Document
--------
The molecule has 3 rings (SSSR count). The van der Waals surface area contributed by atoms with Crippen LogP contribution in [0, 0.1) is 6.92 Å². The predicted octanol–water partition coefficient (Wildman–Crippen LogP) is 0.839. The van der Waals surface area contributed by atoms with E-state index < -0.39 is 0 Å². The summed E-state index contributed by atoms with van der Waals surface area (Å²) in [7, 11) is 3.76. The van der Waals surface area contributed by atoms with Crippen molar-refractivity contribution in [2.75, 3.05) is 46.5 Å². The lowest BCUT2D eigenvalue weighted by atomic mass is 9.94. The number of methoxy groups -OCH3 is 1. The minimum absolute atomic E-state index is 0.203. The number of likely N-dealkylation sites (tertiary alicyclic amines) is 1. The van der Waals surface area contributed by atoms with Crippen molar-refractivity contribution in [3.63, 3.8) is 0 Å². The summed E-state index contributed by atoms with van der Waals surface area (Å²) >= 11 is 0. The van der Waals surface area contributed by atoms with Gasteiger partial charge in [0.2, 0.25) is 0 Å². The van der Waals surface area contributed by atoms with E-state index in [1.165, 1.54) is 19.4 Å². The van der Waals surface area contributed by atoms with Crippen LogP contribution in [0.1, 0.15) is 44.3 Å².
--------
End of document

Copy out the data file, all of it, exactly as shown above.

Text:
The molecule has 3 rings (SSSR count). The van der Waals surface area contributed by atoms with Crippen LogP contribution in [0, 0.1) is 6.92 Å². The predicted octanol–water partition coefficient (Wildman–Crippen LogP) is 0.839. The van der Waals surface area contributed by atoms with E-state index < -0.39 is 0 Å². The summed E-state index contributed by atoms with van der Waals surface area (Å²) in [7, 11) is 3.76. The van der Waals surface area contributed by atoms with Crippen molar-refractivity contribution in [2.75, 3.05) is 46.5 Å². The lowest BCUT2D eigenvalue weighted by atomic mass is 9.94. The number of methoxy groups -OCH3 is 1. The minimum absolute atomic E-state index is 0.203. The number of likely N-dealkylation sites (tertiary alicyclic amines) is 1. The van der Waals surface area contributed by atoms with Crippen molar-refractivity contribution in [3.63, 3.8) is 0 Å². The summed E-state index contributed by atoms with van der Waals surface area (Å²) >= 11 is 0. The van der Waals surface area contributed by atoms with Gasteiger partial charge in [0.2, 0.25) is 0 Å². The van der Waals surface area contributed by atoms with E-state index in [1.165, 1.54) is 19.4 Å². The van der Waals surface area contributed by atoms with Crippen LogP contribution in [0.1, 0.15) is 44.3 Å².